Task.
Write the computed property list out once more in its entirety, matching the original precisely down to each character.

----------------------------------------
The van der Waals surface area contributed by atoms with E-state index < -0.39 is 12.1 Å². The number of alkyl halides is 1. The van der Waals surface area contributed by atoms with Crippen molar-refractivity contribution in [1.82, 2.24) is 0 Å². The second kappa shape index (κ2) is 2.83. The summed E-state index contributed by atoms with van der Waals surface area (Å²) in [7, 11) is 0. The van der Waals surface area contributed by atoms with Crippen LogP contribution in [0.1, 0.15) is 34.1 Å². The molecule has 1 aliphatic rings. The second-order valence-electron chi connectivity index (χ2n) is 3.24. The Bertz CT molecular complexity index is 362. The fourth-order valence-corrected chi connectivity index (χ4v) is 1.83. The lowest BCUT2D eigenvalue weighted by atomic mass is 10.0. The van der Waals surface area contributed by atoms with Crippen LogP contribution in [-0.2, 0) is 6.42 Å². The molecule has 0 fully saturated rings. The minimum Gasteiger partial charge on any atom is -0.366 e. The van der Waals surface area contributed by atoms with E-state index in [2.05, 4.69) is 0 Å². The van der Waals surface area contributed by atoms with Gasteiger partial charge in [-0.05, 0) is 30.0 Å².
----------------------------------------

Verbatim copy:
The van der Waals surface area contributed by atoms with E-state index < -0.39 is 12.1 Å². The number of alkyl halides is 1. The van der Waals surface area contributed by atoms with Crippen molar-refractivity contribution in [1.82, 2.24) is 0 Å². The second kappa shape index (κ2) is 2.83. The summed E-state index contributed by atoms with van der Waals surface area (Å²) in [7, 11) is 0. The van der Waals surface area contributed by atoms with Crippen LogP contribution in [0.1, 0.15) is 34.1 Å². The molecule has 1 aliphatic rings. The second-order valence-electron chi connectivity index (χ2n) is 3.24. The Bertz CT molecular complexity index is 362. The fourth-order valence-corrected chi connectivity index (χ4v) is 1.83. The lowest BCUT2D eigenvalue weighted by atomic mass is 10.0. The van der Waals surface area contributed by atoms with Crippen LogP contribution in [-0.2, 0) is 6.42 Å². The molecule has 0 fully saturated rings. The minimum Gasteiger partial charge on any atom is -0.366 e. The van der Waals surface area contributed by atoms with E-state index in [2.05, 4.69) is 0 Å². The van der Waals surface area contributed by atoms with Gasteiger partial charge in [-0.05, 0) is 30.0 Å².